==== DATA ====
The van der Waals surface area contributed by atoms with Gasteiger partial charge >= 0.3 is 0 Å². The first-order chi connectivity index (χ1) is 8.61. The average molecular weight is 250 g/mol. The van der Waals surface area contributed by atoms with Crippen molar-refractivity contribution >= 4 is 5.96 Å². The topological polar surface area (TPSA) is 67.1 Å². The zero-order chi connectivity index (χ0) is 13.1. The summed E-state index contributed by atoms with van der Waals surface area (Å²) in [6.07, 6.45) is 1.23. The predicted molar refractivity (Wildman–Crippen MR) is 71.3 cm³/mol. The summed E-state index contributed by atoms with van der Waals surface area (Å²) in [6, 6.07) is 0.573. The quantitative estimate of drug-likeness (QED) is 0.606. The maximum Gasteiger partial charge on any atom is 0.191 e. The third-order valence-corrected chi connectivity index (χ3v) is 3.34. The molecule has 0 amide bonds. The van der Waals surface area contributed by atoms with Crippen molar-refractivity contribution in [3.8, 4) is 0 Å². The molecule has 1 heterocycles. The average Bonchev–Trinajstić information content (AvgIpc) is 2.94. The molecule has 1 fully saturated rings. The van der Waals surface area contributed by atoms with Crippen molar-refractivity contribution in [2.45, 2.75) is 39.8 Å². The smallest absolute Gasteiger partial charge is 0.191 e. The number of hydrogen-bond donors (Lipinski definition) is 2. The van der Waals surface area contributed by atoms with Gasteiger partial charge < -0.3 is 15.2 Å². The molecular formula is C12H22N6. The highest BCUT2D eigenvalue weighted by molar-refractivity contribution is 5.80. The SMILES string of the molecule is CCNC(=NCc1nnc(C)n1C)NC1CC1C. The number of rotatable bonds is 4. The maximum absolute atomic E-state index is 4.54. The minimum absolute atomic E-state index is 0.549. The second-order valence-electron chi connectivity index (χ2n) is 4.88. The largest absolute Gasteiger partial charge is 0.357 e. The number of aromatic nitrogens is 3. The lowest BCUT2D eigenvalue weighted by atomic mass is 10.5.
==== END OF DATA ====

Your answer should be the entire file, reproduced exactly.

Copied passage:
The van der Waals surface area contributed by atoms with Gasteiger partial charge >= 0.3 is 0 Å². The first-order chi connectivity index (χ1) is 8.61. The average molecular weight is 250 g/mol. The van der Waals surface area contributed by atoms with Crippen molar-refractivity contribution >= 4 is 5.96 Å². The topological polar surface area (TPSA) is 67.1 Å². The zero-order chi connectivity index (χ0) is 13.1. The summed E-state index contributed by atoms with van der Waals surface area (Å²) in [6.07, 6.45) is 1.23. The predicted molar refractivity (Wildman–Crippen MR) is 71.3 cm³/mol. The summed E-state index contributed by atoms with van der Waals surface area (Å²) in [6, 6.07) is 0.573. The quantitative estimate of drug-likeness (QED) is 0.606. The maximum Gasteiger partial charge on any atom is 0.191 e. The third-order valence-corrected chi connectivity index (χ3v) is 3.34. The molecule has 0 amide bonds. The van der Waals surface area contributed by atoms with Crippen molar-refractivity contribution in [3.8, 4) is 0 Å². The molecule has 1 heterocycles. The average Bonchev–Trinajstić information content (AvgIpc) is 2.94. The molecule has 1 fully saturated rings. The van der Waals surface area contributed by atoms with Crippen molar-refractivity contribution in [2.45, 2.75) is 39.8 Å². The smallest absolute Gasteiger partial charge is 0.191 e. The number of hydrogen-bond donors (Lipinski definition) is 2. The van der Waals surface area contributed by atoms with Gasteiger partial charge < -0.3 is 15.2 Å². The molecular formula is C12H22N6. The highest BCUT2D eigenvalue weighted by molar-refractivity contribution is 5.80. The SMILES string of the molecule is CCNC(=NCc1nnc(C)n1C)NC1CC1C. The number of rotatable bonds is 4. The maximum absolute atomic E-state index is 4.54. The minimum absolute atomic E-state index is 0.549. The second-order valence-electron chi connectivity index (χ2n) is 4.88. The largest absolute Gasteiger partial charge is 0.357 e. The number of aromatic nitrogens is 3. The lowest BCUT2D eigenvalue weighted by atomic mass is 10.5.